Run Through the Jungle: Ken Burns & Lynn Novick's The Vietnam War October 1, 2017

Deplorable: Three Billboards Outside Ebbing, Missouri January 9, 2018

Thursday, October 11, 2018

Behind the Mirror: The Cinematic Uncanny of Michael Curtiz

A scene from Michael Curtiz's final film The Comancheros (1961).

“Hide in the mirror. No one will look for you there.”  – Ljupka Cvetnova

“Movies are magic.”  – Van Dyke Parks

When I was coming of age in the mid-60s in the Toronto suburb of Don Mills, there wasn’t much to do apart from reading books and watching television. Well, there were some other activities, but they were illegal back then. And one of the accidental benefits of primitive television in the days, before the advent of cable, TCM and Netflix, was the ironic fact that old movie studios used to provide the bulk of late-night programming in the form of classic films from the golden age. Especially late-late-late night television, for the likes of me, for whom there was no better way to come down from the excitement of attending all-day outdoor rock festivals with ten stellar bands.

As a result I caught magical glimpses of some of the great cinematic gems and enjoyed many of my favourite flicks in a film festival occurring only in my own mind. It turned out that many of my favourites were produced and directed by the same quietly titanic but toweringly talented individual. Back then I was also able to actually rent 16-mm versions, along with the projector, from our local library (another thing of the past) and even to order the films themselves by mail order from outfits called Blackhawk and Castle Films. I used to screen these at home for friends, often with my own substituted soundtracks, in the case of some grand silent masterpieces.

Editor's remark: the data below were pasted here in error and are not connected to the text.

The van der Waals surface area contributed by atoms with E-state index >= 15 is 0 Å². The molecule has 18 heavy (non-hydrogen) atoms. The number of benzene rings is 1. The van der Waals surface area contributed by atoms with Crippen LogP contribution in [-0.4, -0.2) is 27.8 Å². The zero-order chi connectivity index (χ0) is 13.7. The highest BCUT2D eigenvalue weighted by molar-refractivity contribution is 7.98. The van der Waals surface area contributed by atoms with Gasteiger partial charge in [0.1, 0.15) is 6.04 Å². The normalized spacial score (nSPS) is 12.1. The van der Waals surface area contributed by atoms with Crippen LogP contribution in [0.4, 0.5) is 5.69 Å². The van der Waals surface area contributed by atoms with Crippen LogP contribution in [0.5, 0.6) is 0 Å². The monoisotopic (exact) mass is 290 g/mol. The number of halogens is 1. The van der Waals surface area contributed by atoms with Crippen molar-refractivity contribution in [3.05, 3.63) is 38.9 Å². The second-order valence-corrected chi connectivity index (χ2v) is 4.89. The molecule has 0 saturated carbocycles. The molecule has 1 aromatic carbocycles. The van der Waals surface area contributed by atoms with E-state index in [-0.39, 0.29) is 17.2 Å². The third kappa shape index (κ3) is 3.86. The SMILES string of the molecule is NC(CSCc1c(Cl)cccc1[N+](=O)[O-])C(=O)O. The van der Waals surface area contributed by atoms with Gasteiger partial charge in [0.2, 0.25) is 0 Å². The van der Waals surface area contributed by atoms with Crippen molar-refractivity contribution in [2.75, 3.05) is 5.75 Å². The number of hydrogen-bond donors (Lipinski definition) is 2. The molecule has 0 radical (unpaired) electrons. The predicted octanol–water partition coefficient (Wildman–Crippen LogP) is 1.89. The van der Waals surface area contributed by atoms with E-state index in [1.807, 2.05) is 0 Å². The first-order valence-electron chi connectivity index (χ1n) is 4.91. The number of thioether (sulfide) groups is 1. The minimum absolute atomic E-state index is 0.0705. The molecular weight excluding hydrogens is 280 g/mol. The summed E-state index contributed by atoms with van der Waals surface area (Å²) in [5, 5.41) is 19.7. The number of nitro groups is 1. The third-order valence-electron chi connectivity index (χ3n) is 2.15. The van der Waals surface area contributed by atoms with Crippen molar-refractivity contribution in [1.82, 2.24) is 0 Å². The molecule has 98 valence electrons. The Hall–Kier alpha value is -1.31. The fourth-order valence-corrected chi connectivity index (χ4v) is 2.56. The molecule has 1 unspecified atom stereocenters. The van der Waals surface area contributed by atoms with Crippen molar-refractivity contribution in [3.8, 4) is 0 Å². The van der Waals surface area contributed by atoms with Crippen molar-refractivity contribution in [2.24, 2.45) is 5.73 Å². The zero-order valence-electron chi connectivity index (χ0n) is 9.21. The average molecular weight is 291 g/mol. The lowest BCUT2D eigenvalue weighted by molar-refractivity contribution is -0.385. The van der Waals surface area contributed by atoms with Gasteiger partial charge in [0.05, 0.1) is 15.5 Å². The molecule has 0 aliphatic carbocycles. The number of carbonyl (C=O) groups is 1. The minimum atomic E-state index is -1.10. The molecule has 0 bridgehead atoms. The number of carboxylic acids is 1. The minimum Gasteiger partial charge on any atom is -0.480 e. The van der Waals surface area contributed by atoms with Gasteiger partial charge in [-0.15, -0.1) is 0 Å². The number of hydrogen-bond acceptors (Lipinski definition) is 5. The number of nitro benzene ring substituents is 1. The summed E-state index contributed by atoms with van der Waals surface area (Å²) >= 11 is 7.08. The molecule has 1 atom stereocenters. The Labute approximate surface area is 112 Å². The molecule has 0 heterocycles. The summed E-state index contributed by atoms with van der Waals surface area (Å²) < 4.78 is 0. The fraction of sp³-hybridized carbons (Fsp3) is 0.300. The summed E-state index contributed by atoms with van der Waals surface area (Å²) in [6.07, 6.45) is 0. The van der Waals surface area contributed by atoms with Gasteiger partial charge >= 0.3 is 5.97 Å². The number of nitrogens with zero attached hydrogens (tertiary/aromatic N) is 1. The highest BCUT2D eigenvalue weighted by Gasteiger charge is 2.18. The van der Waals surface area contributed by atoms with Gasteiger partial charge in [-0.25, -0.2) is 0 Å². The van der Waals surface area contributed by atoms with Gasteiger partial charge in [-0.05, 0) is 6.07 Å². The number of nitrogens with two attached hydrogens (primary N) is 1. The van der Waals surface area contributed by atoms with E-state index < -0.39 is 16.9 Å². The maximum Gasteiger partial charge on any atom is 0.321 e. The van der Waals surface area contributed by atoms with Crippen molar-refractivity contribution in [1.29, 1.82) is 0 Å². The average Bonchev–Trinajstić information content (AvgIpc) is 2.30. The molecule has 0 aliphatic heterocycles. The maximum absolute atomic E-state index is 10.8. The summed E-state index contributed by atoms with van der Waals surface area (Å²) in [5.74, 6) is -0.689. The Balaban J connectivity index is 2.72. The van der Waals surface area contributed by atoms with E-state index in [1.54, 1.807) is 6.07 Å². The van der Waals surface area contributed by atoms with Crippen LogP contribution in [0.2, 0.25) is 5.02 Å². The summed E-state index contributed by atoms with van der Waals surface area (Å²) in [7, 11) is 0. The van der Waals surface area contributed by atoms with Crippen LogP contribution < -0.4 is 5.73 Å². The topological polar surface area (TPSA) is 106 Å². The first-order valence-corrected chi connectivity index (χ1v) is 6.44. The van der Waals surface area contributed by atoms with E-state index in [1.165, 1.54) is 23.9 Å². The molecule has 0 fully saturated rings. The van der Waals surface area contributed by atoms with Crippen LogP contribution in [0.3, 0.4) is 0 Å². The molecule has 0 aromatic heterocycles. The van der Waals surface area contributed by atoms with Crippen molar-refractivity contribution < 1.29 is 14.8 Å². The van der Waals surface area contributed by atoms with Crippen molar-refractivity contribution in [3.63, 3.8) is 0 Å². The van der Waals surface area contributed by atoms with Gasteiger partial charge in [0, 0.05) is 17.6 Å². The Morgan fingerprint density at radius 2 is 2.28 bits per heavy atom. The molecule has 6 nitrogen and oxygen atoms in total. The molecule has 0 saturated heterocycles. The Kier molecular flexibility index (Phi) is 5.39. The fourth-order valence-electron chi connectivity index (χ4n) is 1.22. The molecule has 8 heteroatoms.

Where to begin to unravel the wildly multi-phrenic universe of one of the most gifted and underrated geniuses in film history: Michael Curtiz? Perhaps by asking a basic question: what might all the following drastically divergent and highly stylized visual entertainments have in common? Just one single but remarkable thing, which was the result of the commercial ascendancy of Hollywood after both the end of the First and the Second World Wars, when a flood of talented newcomers washed up on its sunny shores from a conflict-ravaged Europe.

Monday, October 8, 2018

Modernists: Naked and Uncle Vanya

Tara Franklin and James Barry in the Berkshire Theatre Group production of Naked. (Photo: Emma Rothenberg-Ware)

Among the virtues of the Berkshire Theatre Group is its dedication to reviving forgotten plays, both American and European. The BTG summer season included The Petrified Forest, and currently you can see an excellent mounting of Luigi Pirandello’s Naked. Italy’s famous modernist playwright, who invented a new style of theatre, theatre of identity (usually known simply as Pirandellian theatre), with Six Characters in Search of an Author in 1921, wrote Naked the following year. It was a remarkably prolific time for Pirandello, who turned out fourteen plays and a novel between 1921 and 1929; Naked was one of three plays he wrote in 1922 alone, including his second masterpiece, Henry IV. But I’d never read or seen it before. It’s rarely performed, and though I have six or eight Pirandello plays on my shelves, Naked isn’t among them. BTG is using the Nicholas Wright translation, which was produced at the Almeida in London nearly twenty years ago 2000 with Juliette Binoche and then in New York with Mira Sorvino.